QUOTE: Topics from social awkwardness to forced nutrition are among the subjects discussed by a man and the various acquaintances that drop by to sit on his couch during a vacation in “Routine Holiday,” a film so utterly devoid of pleasure or meaning it defies comparison. Pointless extended silences and uncomfortable spatial dynamics define this affected drama far more than insightful commentary does.
“Routine Holiday” is a nearly perfect festival movie. Wide release is not an option for a film that that takes the “motion” out of “motion pictures,” and only increased post-Olympic China fever will stoke any interest in even art house release overseas. Distribution in Asia, where Hollywood is king, is also a long shot.
A national holiday is the impetus for Li Hongqi’s (NETPAC winner “So Much Rice”) plodding meditation on China’s socio-political ills. The locus for a series of wooden conversations is Tuo Ga’s (Yang Bo) home, where a parade of friends and relatives drop by on their day off to say … absolutely nothing. The most excitement comes from the Lovelorn Man (Xiao He), who would really like to have an affair — and goes so far as to tell his wife so. The dour space inhabited by a man, his son, two brothers, and a committed couple is suitably bleak, and echoes the characters’ bleak worldviews. Continue reading →
The story begins on a bus, when white-collar worker Ye refuses to give up her seat to a senior citizen. Her defiance is videotaped by a journalist intern and played during a news show. The video sparks intense debate on and off the Internet. Some Internet users search for Ye’s personal information and post it all online. The issue soon brings tremendous changes to the families of both the journalist intern and Ye’s boss. Continue reading →
Dai Sijie’s first feature film. Filmed in the south of France with a mostly non-professional cast. As Dai’s famous film Balzac and the Little Chinese Seamstress, the story of Niu-peng is about the Cultural revolution, the re-education programs, and about music. Continue reading →
During the reign of Emperor Jia Jing of the Ming Dynasty, the evil court official Yan Song relies on the emperor favoritism towards him, becoming overbearing and domineering. An honest official Zhang Ying Long impeaches Yan Song w/ a “Ten Cimes Five Deceits” against him. But instead he gets flogged 30 times, and banished to a far off frontier Guizhou.
Zhang Ying Long’s remonstration won the hearts of the common people, on the day of his banishment thousands of people turned out to see him off. At the sight of this, Yan Sung knows that if he does not kill off Zhang Ying Long, he will be unable to deter other court officials. Thereupon, he arranges for assassins to kill Zhang Ying Long during the journey. Continue reading →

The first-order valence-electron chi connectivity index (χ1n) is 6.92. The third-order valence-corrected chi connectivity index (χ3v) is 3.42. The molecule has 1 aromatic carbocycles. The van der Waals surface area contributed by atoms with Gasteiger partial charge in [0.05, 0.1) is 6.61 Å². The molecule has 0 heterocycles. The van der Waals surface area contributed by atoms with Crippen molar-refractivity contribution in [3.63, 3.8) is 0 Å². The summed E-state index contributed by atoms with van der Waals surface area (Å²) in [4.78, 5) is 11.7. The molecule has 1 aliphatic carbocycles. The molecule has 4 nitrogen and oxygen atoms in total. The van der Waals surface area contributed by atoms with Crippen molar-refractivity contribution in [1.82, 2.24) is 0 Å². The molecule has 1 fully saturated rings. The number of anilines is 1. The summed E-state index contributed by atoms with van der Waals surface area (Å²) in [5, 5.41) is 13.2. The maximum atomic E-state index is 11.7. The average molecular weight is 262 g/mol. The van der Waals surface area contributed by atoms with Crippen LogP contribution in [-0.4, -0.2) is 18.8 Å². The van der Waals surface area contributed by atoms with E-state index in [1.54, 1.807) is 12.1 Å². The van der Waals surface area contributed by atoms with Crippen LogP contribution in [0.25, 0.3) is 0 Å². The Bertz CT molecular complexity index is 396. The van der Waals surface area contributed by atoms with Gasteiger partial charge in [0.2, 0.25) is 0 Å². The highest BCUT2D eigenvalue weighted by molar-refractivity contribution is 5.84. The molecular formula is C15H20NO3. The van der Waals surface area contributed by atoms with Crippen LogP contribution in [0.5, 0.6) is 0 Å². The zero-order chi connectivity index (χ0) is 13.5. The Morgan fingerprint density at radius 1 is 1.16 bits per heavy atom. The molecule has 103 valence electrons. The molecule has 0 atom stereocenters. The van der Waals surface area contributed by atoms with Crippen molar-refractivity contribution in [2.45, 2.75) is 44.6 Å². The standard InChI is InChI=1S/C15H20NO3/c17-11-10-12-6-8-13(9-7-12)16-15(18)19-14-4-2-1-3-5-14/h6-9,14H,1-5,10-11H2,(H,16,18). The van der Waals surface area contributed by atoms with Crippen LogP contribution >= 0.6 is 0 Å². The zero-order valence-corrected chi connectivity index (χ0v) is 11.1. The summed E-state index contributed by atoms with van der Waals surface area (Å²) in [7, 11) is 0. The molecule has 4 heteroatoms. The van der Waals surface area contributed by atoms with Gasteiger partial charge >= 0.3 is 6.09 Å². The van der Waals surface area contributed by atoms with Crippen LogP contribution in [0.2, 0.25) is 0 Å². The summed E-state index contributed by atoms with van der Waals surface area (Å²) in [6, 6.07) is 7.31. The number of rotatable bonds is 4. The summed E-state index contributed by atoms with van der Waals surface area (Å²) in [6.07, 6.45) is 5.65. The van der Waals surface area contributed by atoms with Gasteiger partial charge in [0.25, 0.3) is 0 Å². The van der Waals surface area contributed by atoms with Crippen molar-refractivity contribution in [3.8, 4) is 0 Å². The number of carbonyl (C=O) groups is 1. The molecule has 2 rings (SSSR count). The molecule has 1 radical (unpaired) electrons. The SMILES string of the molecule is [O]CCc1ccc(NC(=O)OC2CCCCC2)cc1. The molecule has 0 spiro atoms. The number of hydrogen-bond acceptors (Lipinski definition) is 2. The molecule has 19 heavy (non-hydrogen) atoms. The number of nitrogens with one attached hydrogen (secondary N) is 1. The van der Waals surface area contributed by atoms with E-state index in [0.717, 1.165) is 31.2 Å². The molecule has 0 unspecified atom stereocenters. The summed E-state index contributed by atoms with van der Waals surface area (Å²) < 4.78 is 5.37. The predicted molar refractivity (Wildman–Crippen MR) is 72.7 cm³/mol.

A semi-literate who was deprived of schooling during the Cultural Revolution, Li Huiquan, is released from labor camp. But his attempts to make good are continually thwarted. His street stall selling clothes puts him on the fringe of the black market, and he soon gets lured back into his old neighbourhood gangs. His disenchanted comrades include a nightclub chanteuse as well as an escaped convict. (IMDb) Continue reading →
Synopsis: A man stretching the truth for his own sake soon begins doing the same for someone else, with increasingly complicated results, in this gentle comedy from China. Zhao (Zhao Benshan) is a guy in his early fifties who’s out of work but still wants to marry his girlfriend (Dong Lifan). However, his often cranky sweetheart thinks he runs a hotel, and Zhao is trying to keep the illusion alive with the help of his pal Li (Li Xuejian) by turning an abandoned bus into a “love hotel” for couples who lack privacy in their homes. But business isn’t all that good, since the old-fashioned Zhao asks unmarried couples to keep their doors open to ensure nothing untoward happens. As Zhao tries to convince his girlfriend to walk down the aisle with him — and struggles to raise the money she demands first — she introduces him to Wu Jing (Dong Jie), the blind teenage stepdaughter she inherited from her marriage to her now-deceased first husband. The woman insists that Zhao give Wu Jing a job in his hotel; since the bus/hotel has been towed away, this isn’t a practical possibility. Zhao and Li put Wu Jing through a fake job interview to keep up appearances, and when she breaks down in tears talking about her deadbeat father, he decides he has to do something for her. Zhao moves Wu Jing into his home, and with the help of his friends, sets up a phony massage therapy center where Wu Jing works with the “clients” — actually Zhao’s friends, most of whom are also unemployed. But the bigger and more complex the illusion becomes, the harder it is to maintain, though Zhao feels compelled to do so for the sake of the girl’s feelings. -Mark Deming (AMG) Continue reading →
March 20, 1992 Review/Film; Dissension in the Ranks of a Household’s 4 Wives By Janet Maslin, New York Times
Songlian (Gong Li), the college-educated beauty who arrives at a feudal manor house at the outset of Zhang Yimou’s “Raise the Red Lantern,” insists on carrying her own suitcase, which is virtually the last act of independence she will be permitted during the course of the story. Forced by her stepmother into what is essentially the life of a concubine, Songlian has agreed to become the fourth wife of a feudal patriarch, a man so regal that each of his wives presides over her own separate home. Continue reading →